Many individuals infected with the severe acute respiratory syndrome coronavirus-2 (SARS-CoV-2) have experienced persistent health issues.
A recent survey conducted in the United Kingdom revealed that approximately one in every five experiences prolonged coronavirus disease 2019 (COVID-19) symptoms five weeks post-infection. Also, one in seven people reported persistent symptoms even after twelve weeks.
Further, one in ten people was found to remain sick even one year after the COVID-19 infection. This group of individuals is said to be suffering from "long COVID."
People suffering from long COVID experience a reduction in their ability to carry out certain everyday activities or return to work many weeks after the initial COVID-19 diagnosis.
Long COVID symptoms
Scientists have defined long COVID as a condition of post-acute COVID-19 syndrome, where symptoms persist between 4 and 12 weeks post-infection. It also includes chronic COVID-19 disease, where symptoms are retained beyond 12 weeks.
Individuals who suffer from long COVID often complain of wide-ranging fluctuating symptoms, such as fatigue, chest pain, breathlessness, autonomic nervous system disruption and cognitive dysfunction.
Even though the underlying pathophysiology behind the above-stated long COVID symptoms remains unclear, scientists have explained the probable reasons that result in these conditions. They stated that persistent viremia, deconditioning, relapse or reinfection, inflammatory immune reactions, and several psychological factors are potential contributors to long COVID.
Previous studies reported that almost a quarter of a million COVID-19 recovered patients, both hospitalized and non-hospitalized, had succumbed to certain neurological and psychiatric conditions. However, severely infected patients are most prone to these conditions.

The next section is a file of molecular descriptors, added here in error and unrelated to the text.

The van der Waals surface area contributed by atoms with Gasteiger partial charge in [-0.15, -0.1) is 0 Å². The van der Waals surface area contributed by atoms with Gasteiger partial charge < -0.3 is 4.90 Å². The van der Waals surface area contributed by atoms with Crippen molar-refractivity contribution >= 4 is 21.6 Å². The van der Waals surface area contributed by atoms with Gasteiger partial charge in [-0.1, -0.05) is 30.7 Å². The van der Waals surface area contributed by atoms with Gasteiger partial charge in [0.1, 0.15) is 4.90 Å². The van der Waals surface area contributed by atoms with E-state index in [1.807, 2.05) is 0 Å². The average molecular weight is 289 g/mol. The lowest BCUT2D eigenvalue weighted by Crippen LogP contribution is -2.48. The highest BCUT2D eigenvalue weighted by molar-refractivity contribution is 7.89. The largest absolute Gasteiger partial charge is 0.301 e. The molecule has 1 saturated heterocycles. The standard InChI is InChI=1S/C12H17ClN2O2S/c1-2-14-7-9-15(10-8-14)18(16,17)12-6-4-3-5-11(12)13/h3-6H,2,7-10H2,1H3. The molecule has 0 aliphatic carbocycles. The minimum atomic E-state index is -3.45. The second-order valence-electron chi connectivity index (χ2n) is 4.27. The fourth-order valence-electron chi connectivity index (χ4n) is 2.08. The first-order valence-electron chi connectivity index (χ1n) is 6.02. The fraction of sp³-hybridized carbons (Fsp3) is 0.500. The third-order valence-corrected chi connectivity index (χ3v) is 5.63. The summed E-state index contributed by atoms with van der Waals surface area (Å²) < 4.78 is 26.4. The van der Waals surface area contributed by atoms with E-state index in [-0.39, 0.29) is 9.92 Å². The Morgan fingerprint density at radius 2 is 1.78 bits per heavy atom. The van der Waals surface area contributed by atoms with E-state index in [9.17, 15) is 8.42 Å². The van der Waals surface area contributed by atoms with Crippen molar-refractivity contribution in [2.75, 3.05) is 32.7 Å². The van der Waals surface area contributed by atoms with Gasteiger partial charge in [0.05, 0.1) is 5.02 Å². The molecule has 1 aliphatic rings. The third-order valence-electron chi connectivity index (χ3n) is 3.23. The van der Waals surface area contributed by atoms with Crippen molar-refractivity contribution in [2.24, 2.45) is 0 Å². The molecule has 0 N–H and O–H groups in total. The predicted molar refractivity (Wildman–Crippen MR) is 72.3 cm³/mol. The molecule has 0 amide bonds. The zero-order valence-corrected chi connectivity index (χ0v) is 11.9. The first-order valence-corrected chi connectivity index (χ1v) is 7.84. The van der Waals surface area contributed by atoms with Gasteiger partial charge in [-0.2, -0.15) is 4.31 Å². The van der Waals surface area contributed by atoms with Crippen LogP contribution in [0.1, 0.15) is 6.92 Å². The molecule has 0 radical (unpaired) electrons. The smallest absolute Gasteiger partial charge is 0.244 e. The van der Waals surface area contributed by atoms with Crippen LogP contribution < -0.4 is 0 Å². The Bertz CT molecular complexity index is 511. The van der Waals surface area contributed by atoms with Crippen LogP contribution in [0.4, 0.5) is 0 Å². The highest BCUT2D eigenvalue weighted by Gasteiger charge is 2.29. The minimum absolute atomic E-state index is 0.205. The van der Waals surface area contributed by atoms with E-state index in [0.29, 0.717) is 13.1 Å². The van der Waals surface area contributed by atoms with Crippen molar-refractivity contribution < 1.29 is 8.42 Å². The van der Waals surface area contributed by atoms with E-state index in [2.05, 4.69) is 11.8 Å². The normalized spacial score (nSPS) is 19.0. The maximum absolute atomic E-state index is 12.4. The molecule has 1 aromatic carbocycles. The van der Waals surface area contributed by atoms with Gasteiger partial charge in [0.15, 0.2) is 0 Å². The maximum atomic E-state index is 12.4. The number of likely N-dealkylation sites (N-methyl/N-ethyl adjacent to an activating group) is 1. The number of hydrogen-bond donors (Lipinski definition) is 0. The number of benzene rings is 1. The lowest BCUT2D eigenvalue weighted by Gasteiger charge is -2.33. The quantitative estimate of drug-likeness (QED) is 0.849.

Approximately 25% of patients experienced disturbing moods, such as anxiety. Some patients also report experiencing serious problems like psychosis.
Several other neurocognitive symptoms experienced by this group include cerebrovascular events, insomnia, dementia, encephalitis, and disorders of peripheral nerves, nerve roots, or plexus.
Additionally, previous surveys associated with non-hospitalized long COVID patients reported short-term memory, attention disorders and a general befuddled state of mind, which has been called "brain fog."
Brain fog and COVID-19
Even though adolescents and children are considered at low risk of COVID-19 infection, recent research highlighted that brain fog was also found in this group.
Scientists have identified various possible pathophysiologies for brain fog, such as direct neuroinvasion, neuronal injury or toxicity, glial activation, viral persistence and chronic inflammation, microvascular injury, Lewy body production, and activation of autoimmune mechanisms.
Previous studies related to bioimaging had revealed a differential loss of grey matter, in COVID-19 patients, in several key regions of the brain. As a result, individuals suffering from such cognitive impairments face immense difficulties in their daily activities, such as making decisions, communicating, and maintaining social relationships.
A new study
A new study published on the medRxiv* preprint server has focussed on three main areas, i.e., a) neurocognitive symptoms experienced by adults with long COVID, b) impact of long COVID symptoms on these individuals, and c) how do these individuals handle the situation? Further, the researchers of this study also aimed to reveal the mechanism behind psycho-cognitive processes and the pathological effects behind long COVID.
This study contained a total of 50 participants, among which 23 were recruited from a previous qualitative study associated with lived experience of long COVID patients, and 27 participants were recruited from online support groups with persistent neurological problems following COVID-19 infection.
In this study, 84% of the participants were female and 60% belonged to White British ethnicity. All the participants were invited to describe their cognitive symptoms, and researchers followed them up via email, 4-6 months later.